Proteins must organize into complexes that assemble and disassemble depending on cellular needs, while simultaneously avoiding catastrophic aggregation. Such aggregation is critical for important human diseases, such as Alzheimer's, Parkinson's, and Huntington's diseases, and perhaps even aging itself. This competitive renewal builds from an observation made in the first funding cycle of grant GM076536 (Cell chips for genome- wide protein and RNA localization in single cells): hundreds of distinct, normally cytosolic protein species form metabolite-induced, reversible, macroscopic punctate foci in quiescent cells of the yeast S. cerevisae. Are these macroscopic assemblies functional or catastrophic? The answers to this question are important for our understanding of quiescent cells and of aggregation-based disease. If these assemblies are functional or contain functional proteins, this represents unexpectedly high levels of organization in quiescent cells, with important ramifications for human cells, which are in the quiescent state for the majority of their lives. If these assemblies represent widespread aggregation, such structures are likely important factors for aging and aggregation-related disease. More generally, might protein aggregation be a novel regulatory mechanism? This grant proposes mass spectrometry proteomics, genetics, cell biology, and imaging experiments to evaluate these hypotheses and to better understand the mechanistic basis for this widespread, reversible protein aggregation. Experiments in Specific Aim I focus on determining kinetics, regulation, and mechanisms of foci formation in yeast cells. Only rarely is there a basic form of regulation in yeast that doesn't exist in humans, and initial tests suggest these foci also form in human cells. Thus, in Aim II, we aim to determine more broadly if these foci, and their regulatory logic, are conserved in human cells and hence likely selected for evolutionarily. Lastly, initial evidence suggests foci formation increases both in replicatively and chronologically aged cells. Experiments in Aim III will define the contribution of foci formation and aggregation towards cellular lifespan, and determine the causal relationship between aggregation and aging. These will provide concrete evidence, on a protein-by-protein basis, either for forming functional protein assemblies in quiescent cells or for catastrophic aggregation. This work will define the extent to which protein foci and aggregates govern survival in quiescent cells and impact cellular lifespan, and is a step towards better understanding of the forces underlying aggregation diseases and aging.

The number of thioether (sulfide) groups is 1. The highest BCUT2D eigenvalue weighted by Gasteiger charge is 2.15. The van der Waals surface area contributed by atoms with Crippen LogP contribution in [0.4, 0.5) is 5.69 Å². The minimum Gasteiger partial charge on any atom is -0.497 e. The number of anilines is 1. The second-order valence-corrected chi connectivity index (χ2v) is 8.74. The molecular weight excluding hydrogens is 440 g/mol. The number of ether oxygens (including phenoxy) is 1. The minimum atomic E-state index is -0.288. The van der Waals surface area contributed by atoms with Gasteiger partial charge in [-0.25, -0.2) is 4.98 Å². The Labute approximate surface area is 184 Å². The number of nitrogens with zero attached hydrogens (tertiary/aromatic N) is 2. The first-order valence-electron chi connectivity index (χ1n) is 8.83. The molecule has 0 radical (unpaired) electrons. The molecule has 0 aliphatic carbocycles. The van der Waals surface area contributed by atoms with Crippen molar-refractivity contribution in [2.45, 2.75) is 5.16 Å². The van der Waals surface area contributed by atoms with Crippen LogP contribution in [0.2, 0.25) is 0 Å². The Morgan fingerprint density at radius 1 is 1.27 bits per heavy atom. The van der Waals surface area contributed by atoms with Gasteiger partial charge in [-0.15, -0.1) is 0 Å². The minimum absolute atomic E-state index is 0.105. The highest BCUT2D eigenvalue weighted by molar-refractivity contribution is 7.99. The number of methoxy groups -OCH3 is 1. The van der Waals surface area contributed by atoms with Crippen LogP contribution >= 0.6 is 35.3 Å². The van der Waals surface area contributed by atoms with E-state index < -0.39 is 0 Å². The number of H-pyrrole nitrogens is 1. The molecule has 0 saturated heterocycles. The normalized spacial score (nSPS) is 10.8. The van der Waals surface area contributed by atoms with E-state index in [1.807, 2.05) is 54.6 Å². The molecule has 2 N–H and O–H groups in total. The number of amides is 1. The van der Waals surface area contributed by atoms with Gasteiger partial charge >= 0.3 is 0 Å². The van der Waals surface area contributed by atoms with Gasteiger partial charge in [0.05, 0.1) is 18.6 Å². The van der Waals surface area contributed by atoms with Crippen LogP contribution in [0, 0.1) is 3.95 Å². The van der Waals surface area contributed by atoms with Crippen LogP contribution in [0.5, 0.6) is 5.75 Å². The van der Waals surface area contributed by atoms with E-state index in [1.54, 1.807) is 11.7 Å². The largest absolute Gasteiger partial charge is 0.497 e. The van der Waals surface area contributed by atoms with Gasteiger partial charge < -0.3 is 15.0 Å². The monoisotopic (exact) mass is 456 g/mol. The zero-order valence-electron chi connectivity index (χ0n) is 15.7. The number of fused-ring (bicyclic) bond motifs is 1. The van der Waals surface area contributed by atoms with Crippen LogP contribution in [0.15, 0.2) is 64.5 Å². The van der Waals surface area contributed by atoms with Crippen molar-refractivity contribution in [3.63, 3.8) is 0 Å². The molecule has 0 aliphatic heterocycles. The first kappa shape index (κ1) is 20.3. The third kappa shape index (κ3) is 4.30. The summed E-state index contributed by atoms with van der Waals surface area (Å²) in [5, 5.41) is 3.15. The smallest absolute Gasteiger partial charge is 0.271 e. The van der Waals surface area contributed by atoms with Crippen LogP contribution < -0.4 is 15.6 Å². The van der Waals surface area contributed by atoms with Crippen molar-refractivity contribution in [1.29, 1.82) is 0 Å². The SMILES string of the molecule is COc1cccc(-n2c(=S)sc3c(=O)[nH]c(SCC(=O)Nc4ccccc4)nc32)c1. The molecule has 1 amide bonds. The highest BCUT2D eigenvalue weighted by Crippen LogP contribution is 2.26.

Proteins must organize into complexes that assemble and disassemble depending on cellular needs, while simultaneously avoiding catastrophic aggregation. Such aggregation is critical for important human diseases, such as Alzheimer's, Parkinson's, and Huntington's diseases, and perhaps even aging itself. This grant proposes mass spectrometry proteomics, cell biology and imaging experiments to understand the mechanistic basis for widespread, reversible protein aggregation observed in quiescent cells. This work will increase our understanding of the mechanisms and circumstances under which proteins aggregate, and thus will be a step towards better understanding of the forces underlying aggregation diseases and aging.
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